6. Timber Flooring Challenges and Considerations

Once you have finally decided on your type of timber flooring and how to bring it into your home, there are a few things to remember and watch out for. Timber flooring is one of the longest-lasting options available, and if maintained well, these issues can make your floors last for decades. 

High Maintenance: Timber flooring requires regular maintenance to preserve its beauty and longevity. This includes routine cleaning, avoiding harsh chemicals, and promptly addressing any spills or stains to prevent damage.

Shrinkage: Changes in humidity levels can cause timber flooring to shrink or expand, leading to gaps between boards or buckling. Proper acclimation of the wood before installation and maintaining consistent indoor humidity levels can help mitigate this issue.

Resanding: Timber flooring may show signs of wear and tear, such as scratches or surface damage, over time. Resanding involves removing the top layer of wood to reveal a fresh surface, restoring the floor's appearance and smoothness.

Restaining: Depending on the type of timber, fading and resanding can change the colours of your floors. Restaining is an option to remedy this, but it can also be done if you want to change the pattern or colour. Make sure to choose the right stain and application method to achieve the desired results without compromising the integrity of the wood.

Fading: Prolonged exposure to sunlight can cause timber flooring to fade or discolour over time. Window treatments such as blinds or curtains can help protect floors from UV rays and minimize fading.

Cupping: Excessive moisture or water damage can cause timber flooring boards to cup or warp, resulting in uneven surfaces. Proper subfloor preparation, moisture barriers, and vigilant maintenance can help prevent cupping and ensure the longevity of your floors.

Moisture: Timber flooring is sensitive to moisture and humidity levels, which can lead to swelling, warping, or mould growth if not adequately controlled or cleaned using excessive moisture. To protect your floors, it's crucial to address any sources of moisture, such as leaks or spills, and maintain a consistent indoor environment.

Installation: Improper installation techniques can lead to issues such as uneven surfaces, gaps between boards, or structural instability. It's essential to hire a professional installer or follow manufacturer guidelines carefully to ensure a proper and secure installation.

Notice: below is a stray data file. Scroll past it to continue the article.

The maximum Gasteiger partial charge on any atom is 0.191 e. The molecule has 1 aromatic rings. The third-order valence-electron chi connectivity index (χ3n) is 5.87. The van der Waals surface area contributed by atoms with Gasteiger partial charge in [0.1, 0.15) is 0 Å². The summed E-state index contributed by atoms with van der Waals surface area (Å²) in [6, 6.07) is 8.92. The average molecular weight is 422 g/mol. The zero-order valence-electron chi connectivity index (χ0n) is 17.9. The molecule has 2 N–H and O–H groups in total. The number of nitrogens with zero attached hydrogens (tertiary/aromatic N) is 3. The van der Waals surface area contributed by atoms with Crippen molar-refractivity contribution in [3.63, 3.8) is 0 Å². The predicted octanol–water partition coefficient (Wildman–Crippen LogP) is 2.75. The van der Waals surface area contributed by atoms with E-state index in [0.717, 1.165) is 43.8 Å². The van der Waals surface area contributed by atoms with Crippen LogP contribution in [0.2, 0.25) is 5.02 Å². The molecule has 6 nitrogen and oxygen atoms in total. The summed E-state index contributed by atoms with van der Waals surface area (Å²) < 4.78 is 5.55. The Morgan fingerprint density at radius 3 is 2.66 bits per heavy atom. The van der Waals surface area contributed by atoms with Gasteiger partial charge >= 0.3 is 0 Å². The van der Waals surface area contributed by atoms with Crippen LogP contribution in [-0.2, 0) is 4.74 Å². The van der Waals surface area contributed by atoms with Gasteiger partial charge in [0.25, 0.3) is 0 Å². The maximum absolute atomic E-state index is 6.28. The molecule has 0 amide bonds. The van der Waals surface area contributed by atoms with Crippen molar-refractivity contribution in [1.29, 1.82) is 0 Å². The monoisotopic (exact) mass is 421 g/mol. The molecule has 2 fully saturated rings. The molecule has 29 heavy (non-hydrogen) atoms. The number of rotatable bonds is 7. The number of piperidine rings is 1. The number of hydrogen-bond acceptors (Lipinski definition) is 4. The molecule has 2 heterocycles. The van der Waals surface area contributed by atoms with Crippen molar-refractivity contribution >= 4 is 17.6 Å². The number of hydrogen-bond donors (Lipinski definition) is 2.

9 Installing Hardwood Floor

7. Proper Cleaning and Maintenance Techniques for Timber Floors 

When cleaning and maintaining your timber floors, it is essential that you use the proper equipment and techniques to avoid damaging your floors and maintain their longevity.

For an in-depth understanding, please read our article: How to Clean and Maintain Timber Floors. 

Otherwise, below is a brief set of instructions to follow. 

  • Sweep or Vacuum Regularly: Dirt, dust, and debris can scratch the surface of timber flooring if left unchecked. Use a soft-bristle broom or vacuum with a hardwood floor attachment to remove dirt and debris regularly.

  • Avoid Excess Water: Timber flooring is susceptible to water damage, so avoid using excessive water or soaking the floor during cleaning. Instead, use a damp mop or cloth with a mild cleaning solution specifically formulated for hardwood floors.

  • Promptly Clean Spills: Accidental spills should be cleaned promptly to prevent staining or water damage. Blot up spills immediately with a soft, absorbent cloth, and then clean the area with a damp cloth.

  • Use Protective Mats or Rugs: Place mats or rugs at entryways and high-traffic areas to trap dirt and prevent shoe scratches. Avoid rubber-backed or non-ventilated mats, as they can trap moisture and damage the floor.

  • Protect from Furniture: Use furniture pads or felt protectors on the legs of furniture to prevent scratches and dents when moving or rearranging items. Avoid dragging heavy furniture across the floor to prevent damage.

  • Periodic Maintenance: Depending on the wear and tear, your timber flooring may require periodic maintenance, such as refinishing, resanding, restaining or resealing. Consult with a professional to determine the appropriate timing and method for maintenance based on the condition of your floors.

  • Avoid Harsh Chemicals: Avoid using harsh cleaning products, ammonia-based cleaners, or wax-based polishes on timber flooring, as they can damage the finish or leave a residue. Instead, opt for pH-neutral cleaners specifically designed for hardwood floors.

10 Contractor Sanding down timber floors

8. Sustainability and the Environmental Impact of Timber and Hardwood Flooring

As concerns about environmental sustainability continue to grow, many consumers and corporations are turning towards timber and hardwood flooring for its eco-friendly properties. Unlike synthetic materials, wood is a renewable resource that can be sustainably replenished when harvested in the right ways and from the right places. Properly maintained hardwood floors last for years, reducing waste. They can also be recycled, reclaimed, and recovered, reducing their environmental impact. 

For more on sustainability in flooring, check out our Floorworld Essentials Series: The Ultimate Eco-Friendly Sustainable Flooring Guide. 

Otherwise, read on for details about sustainability in timber flooring. 

Sustainable Forest Management

Timber is a natural resource, but if harvested in the wrong way, it can still result in deforestation and environmental damage. Ensure that your timber flooring supplier is sourced from managed, sustainable forests, meaning trees are harvested responsibly to ensure the long-term health and biodiversity of the forest ecosystem. Sustainable forest management practices include selective logging, reforestation, and protection of wildlife habitats.